BANKING GIANT LLOYDS has put in place contingency plans to register itself in England if Scotland votes for independence in next week’s referendum.
Lloyds Banking Group, which includes Halifax and Bank of Scotland, has plans in place to set up new “legal entities” in England if the Yes campaign is victorious.
The move would not affect customers but it would end a symbolic tie to Scotland which has seen the firm registered there for historic reasons.
The Royal Bank of Scotland is expected to announce a similar plan today, and pensions and insurance giant Standard Life has also advised investors it is “planning for new regulated companies in England to which we could transfer parts of our business if there was a need to do so”.
First Minister Alex Salmond said it was “nonsense” and “scaremongering” to suggest Standard Life would leave an independent Scotland.
But Treasury Financial Secretary David Gauke said: “Looks like an independent Scotland will have more pandas than banks or insurance companies.”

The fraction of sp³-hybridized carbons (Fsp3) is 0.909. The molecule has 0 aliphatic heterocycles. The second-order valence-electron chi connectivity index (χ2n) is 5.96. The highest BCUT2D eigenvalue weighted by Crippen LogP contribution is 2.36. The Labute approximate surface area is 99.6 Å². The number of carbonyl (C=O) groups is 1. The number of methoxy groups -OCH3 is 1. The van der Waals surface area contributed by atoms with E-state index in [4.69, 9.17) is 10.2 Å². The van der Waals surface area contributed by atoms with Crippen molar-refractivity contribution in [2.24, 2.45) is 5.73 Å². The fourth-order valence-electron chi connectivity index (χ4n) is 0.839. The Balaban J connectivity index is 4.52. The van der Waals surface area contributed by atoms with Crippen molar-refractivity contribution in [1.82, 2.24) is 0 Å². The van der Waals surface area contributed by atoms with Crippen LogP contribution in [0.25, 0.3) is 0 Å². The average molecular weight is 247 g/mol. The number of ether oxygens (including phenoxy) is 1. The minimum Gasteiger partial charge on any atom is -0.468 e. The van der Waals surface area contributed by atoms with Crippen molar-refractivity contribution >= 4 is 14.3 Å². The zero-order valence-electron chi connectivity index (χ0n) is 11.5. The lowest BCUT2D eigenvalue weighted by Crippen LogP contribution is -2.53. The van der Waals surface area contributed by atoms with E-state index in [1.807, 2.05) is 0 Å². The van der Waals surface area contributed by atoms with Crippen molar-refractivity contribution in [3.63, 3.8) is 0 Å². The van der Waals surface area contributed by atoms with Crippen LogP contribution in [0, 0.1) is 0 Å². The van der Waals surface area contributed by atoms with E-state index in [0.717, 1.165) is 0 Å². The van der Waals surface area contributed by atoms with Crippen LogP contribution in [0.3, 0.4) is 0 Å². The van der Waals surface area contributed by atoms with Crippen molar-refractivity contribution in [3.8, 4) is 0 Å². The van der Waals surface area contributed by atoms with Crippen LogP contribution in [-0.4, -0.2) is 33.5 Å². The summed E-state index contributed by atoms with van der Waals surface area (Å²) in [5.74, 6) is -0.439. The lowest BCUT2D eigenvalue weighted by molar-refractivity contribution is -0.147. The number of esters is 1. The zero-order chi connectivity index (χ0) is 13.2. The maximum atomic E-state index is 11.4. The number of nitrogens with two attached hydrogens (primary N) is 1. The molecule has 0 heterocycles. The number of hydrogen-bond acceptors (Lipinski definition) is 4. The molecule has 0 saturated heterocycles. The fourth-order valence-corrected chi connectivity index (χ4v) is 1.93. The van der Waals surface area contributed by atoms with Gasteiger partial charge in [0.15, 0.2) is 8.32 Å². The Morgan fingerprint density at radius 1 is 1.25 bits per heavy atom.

A Lloyds spokesman said the group - which also includes Scottish Widows, where Prime Minister David Cameron made his emotional plea for the union to remain - had been contacted by concerned customers, staff and stakeholders about its plans in the event of a Yes vote.
The spokesman said: “While the scale of potential change is currently unclear, we have contingency plans in place which include the establishment of new legal entities in England.
“This is a legal procedure and there would be no immediate changes or issues which could affect our business or our customers.
“There will be a period between the referendum and the implementation of separation, should a Yes vote be successful, that we believe should be sufficient to take any necessary action.
“As a group we are committed to supporting our customers across Scotland and the rest of UK.”
Treasury Chief Secretary Danny Alexander told BBC2’s Newsnight: “When a company like Standard Life says that it would, unfortunately, sadly, have to relocate its business to London that is not some sort of decision that they make lightly.
“They make it on the basis that they regard that as the best way to protect their customers under the new circumstances.
“When we hear Lloyds and other banks making clear that they would have to do the same, again that is not something that they say lightly.
“They say it having thought about it, having talked to their board and to the senior people in those companies.”